I may lose friends as I become more vocal about this, but you can’t unsee it once you see it, and it is everywhere. It’s not enough to love Obama and Oprah and go to the Women’s Marches and say we’re angry or that’s terrible or I’m so sad, not all white people, but I’m not racist, my kid would never do that.

Layla Saad did nothing wrong. NOTHING. And yet she was banned from this space. Silenced.

Where can you speak up? Whether it’s at the kitchen table or at the PTO meeting, on social media or at the bus stop while you’re chatting with other parents. This will not stand and it has to stop.

* * *

Layla Saad’s Original Post

White parents, please teach your kids to not be racist.

My 8 year old daughter took one of her new dolls into school today to show her best friend (who is white). My daughter was really excited about showing this doll to her best friend because 1) the doll’s name is Mia (and my daughter’s name is Maya) and 2) the doll’s hair looks just like my daughter’s when she wears it out. She was excited that I had found a doll that looks like her and thought her best friend would share in her joy.

When I asked her after school if her best friend like the doll, she looked ashamed and said No. I asked why. She said, “She said She looks scary.”

???

So help me God, it took everything inside me not to say wtf. I told her:

“That is racist. This doll is beautiful, just like you. And you tell your friend, if she thinks the doll looks scary then that means she thinks you look scary. Tell her what she said was unkind, and if she says it again, she’s going to have to deal with me.”

My daughter is 8 years old and she had her #blackgirlmagic instantly drained out of her by her white friend who thinks natural hair looks scary. If this doll had been white with straight hair, her friend would not have said that. She is conditioned by virtue of her whiteness to view black features as scary. Even though her own best friend is black. Even though they are in a school of mixed expatriate students from all over the world. She still thinks black = scary. Not because she is a bad kid. But because the conditioning of white superiority starts so young.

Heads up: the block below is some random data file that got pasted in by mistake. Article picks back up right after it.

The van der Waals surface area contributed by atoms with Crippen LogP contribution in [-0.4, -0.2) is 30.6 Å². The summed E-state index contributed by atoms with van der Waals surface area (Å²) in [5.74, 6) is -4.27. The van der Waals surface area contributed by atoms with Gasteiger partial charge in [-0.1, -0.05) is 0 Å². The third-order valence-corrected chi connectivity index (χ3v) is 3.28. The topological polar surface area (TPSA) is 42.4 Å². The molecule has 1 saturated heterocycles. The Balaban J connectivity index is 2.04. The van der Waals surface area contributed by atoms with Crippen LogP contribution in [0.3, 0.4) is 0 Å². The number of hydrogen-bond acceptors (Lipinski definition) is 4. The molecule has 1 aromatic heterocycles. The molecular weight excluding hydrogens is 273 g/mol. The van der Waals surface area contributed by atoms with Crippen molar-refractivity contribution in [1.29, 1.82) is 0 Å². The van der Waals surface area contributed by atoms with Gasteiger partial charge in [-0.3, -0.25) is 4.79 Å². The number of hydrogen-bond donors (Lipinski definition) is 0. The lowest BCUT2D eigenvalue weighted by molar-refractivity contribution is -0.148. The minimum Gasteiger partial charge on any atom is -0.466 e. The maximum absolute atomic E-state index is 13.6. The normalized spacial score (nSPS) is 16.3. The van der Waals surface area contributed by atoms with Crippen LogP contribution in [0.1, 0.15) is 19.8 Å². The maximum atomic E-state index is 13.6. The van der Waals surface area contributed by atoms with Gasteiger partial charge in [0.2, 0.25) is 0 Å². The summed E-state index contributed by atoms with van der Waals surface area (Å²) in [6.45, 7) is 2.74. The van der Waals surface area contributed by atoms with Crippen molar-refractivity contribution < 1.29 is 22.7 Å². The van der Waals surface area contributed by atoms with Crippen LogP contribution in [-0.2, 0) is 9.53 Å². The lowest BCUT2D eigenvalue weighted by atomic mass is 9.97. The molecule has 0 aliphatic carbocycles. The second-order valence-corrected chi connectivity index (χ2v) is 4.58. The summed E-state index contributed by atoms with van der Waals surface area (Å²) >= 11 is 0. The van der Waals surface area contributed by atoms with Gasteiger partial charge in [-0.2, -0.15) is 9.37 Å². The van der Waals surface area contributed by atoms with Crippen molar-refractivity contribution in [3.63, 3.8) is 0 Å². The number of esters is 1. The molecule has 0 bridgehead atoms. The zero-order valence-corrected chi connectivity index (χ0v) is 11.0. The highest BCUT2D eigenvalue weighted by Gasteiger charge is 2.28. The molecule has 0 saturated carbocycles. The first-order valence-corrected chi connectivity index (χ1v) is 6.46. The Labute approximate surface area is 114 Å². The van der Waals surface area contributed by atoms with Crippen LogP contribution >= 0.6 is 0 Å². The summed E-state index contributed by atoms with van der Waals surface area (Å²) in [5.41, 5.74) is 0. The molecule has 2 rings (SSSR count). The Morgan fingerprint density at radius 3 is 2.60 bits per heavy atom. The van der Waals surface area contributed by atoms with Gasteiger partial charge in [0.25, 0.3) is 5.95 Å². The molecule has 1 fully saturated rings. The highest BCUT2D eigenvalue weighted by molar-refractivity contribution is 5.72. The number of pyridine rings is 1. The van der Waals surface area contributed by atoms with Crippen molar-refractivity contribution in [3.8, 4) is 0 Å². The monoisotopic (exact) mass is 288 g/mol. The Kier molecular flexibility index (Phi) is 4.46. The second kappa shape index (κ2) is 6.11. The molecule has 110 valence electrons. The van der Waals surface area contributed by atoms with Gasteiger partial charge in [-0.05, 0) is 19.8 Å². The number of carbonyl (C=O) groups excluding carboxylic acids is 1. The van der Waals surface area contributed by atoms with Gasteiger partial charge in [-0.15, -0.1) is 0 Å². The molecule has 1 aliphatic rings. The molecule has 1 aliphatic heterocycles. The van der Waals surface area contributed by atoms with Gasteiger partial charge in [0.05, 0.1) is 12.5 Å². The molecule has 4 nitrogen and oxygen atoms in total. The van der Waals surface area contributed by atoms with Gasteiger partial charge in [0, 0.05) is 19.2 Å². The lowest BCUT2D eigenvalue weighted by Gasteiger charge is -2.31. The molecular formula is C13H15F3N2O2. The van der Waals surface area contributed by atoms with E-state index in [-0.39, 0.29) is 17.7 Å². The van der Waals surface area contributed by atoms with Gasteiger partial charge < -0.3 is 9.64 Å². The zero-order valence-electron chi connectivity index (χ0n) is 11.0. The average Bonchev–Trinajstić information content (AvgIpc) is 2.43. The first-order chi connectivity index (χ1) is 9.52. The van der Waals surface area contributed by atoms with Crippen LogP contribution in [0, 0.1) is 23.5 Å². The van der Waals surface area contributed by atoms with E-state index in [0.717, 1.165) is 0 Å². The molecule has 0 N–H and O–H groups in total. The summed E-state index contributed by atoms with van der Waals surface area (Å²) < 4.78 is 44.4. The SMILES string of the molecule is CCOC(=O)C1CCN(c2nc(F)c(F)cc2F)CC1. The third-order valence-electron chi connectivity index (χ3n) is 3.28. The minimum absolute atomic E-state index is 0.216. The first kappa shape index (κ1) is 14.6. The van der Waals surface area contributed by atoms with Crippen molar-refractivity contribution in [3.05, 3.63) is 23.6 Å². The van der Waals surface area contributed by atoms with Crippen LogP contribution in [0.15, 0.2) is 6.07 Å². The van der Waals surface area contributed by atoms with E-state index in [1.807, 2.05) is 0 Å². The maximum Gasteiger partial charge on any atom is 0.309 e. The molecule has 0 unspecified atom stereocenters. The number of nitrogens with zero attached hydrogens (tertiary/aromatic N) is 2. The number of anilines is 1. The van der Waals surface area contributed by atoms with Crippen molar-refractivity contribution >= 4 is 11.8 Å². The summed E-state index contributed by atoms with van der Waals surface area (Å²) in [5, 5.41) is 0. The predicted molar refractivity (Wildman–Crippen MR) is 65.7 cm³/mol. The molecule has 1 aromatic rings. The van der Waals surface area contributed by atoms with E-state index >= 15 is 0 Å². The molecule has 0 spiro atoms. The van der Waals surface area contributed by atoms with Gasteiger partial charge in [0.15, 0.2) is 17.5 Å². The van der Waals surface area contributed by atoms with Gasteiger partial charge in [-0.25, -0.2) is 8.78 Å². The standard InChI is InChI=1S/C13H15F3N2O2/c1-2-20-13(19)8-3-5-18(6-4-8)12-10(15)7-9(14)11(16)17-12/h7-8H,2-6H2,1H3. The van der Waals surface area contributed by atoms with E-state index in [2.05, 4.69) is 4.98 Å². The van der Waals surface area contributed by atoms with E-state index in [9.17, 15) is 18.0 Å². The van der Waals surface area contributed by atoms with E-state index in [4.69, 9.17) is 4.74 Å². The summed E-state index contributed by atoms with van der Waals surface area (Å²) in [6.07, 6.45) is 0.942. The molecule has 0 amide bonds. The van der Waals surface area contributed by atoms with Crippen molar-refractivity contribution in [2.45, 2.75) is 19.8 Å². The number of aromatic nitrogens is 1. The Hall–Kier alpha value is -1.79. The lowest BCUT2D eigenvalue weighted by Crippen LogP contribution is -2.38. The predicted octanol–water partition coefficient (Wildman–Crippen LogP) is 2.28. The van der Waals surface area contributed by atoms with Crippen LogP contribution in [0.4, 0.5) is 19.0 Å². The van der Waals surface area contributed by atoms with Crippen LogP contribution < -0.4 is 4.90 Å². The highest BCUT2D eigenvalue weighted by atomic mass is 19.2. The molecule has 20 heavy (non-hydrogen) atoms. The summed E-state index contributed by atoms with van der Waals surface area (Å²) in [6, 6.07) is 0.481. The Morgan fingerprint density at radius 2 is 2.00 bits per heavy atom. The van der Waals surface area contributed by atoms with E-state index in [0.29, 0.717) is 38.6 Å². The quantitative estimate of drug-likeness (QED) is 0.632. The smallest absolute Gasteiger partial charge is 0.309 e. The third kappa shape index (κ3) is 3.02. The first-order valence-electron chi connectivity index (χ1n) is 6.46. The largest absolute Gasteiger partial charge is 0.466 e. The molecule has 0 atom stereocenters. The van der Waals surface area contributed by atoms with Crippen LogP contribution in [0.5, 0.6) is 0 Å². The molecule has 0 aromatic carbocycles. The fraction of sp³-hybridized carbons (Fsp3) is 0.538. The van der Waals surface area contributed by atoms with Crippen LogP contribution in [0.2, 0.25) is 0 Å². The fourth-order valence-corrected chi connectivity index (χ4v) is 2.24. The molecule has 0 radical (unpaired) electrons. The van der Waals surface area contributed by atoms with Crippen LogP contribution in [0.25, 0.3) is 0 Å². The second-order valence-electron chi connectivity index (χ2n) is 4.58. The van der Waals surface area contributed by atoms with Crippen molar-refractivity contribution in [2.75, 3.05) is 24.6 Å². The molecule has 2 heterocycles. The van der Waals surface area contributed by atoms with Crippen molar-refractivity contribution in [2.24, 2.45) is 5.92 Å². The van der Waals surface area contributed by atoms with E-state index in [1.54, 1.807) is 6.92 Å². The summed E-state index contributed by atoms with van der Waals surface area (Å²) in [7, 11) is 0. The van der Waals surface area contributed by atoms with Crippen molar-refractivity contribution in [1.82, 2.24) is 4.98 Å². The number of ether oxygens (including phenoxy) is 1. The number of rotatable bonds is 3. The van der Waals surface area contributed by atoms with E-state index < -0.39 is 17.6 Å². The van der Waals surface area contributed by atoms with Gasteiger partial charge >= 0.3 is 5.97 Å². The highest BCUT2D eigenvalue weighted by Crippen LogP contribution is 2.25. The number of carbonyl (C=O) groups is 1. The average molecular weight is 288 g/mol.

All the work that I did in building up my daughter’s self-esteem as a beautiful black girl was undone by this one statement: “I don’t like your doll. She looks scary.”

All the work I did in affirming my daughter as a beautiful black girl by getting her this doll is unraveled because of the white gaze.

Whatever excitement my daughter had about getting this doll is now gone. Because of this one statement, my daughter is now looking at this doll (and herself) with shame.

This is what whiteness does. This is why I stay mad.

* * *

Steps You Can Take Right Now

  1. Support Layla Saad as a patron.
  2. Contact Facebook Support.
    Ask them to reinstate Layla’s posts or provide a detailed explanation why not if they won’t.
  3. Share this post or write your own. As Layla wrote today on Instagram: “SHARE what is happening with your communities. Post about it and get the word out. This isn’t just me. This happens to people of colour who speak on social justice issues ALL THE TIME. It needs to stop.”
  4. White parents: TALK TO YOUR KIDS.
  5. Share in the comments other steps you are taking to actively dismantle white supremacy.

* * *

Update: Friday 1/19

Facebook called the removal of Layla Saad’s posts accidental and “a mistake” for which they apologized. As if. Meanwhile, they’re still blocking her Rules of Engagement post, where she outlines very clear guidelines and boundaries, particularly for white people who want to engage with her on social media.

Part of what makes white supremacy so insidious is that we’re all swimming in it, but privilege, by definition, gives me a choice. I can close my eyes. I can choose whether to talk to my kids. Layla’s daughter didn’t have that choice when her friend called her doll scary. When her excitement was deflated in the stroke of a single word.

Being a member of a dominant group isn’t about guilt or shame or tears and outrage — these are expressions of centering and fragility, both words that have become much more prominent on my radar over the course of the last year, with good reason.

Opening your eyes underwater can sting, but it is the only way.

Keep listening hard, looking inward, and speaking outward. Awareness and learning and action aren’t linear; they can and must happen simultaneously.

We have to keep believing women of color when they tell us what’s happening.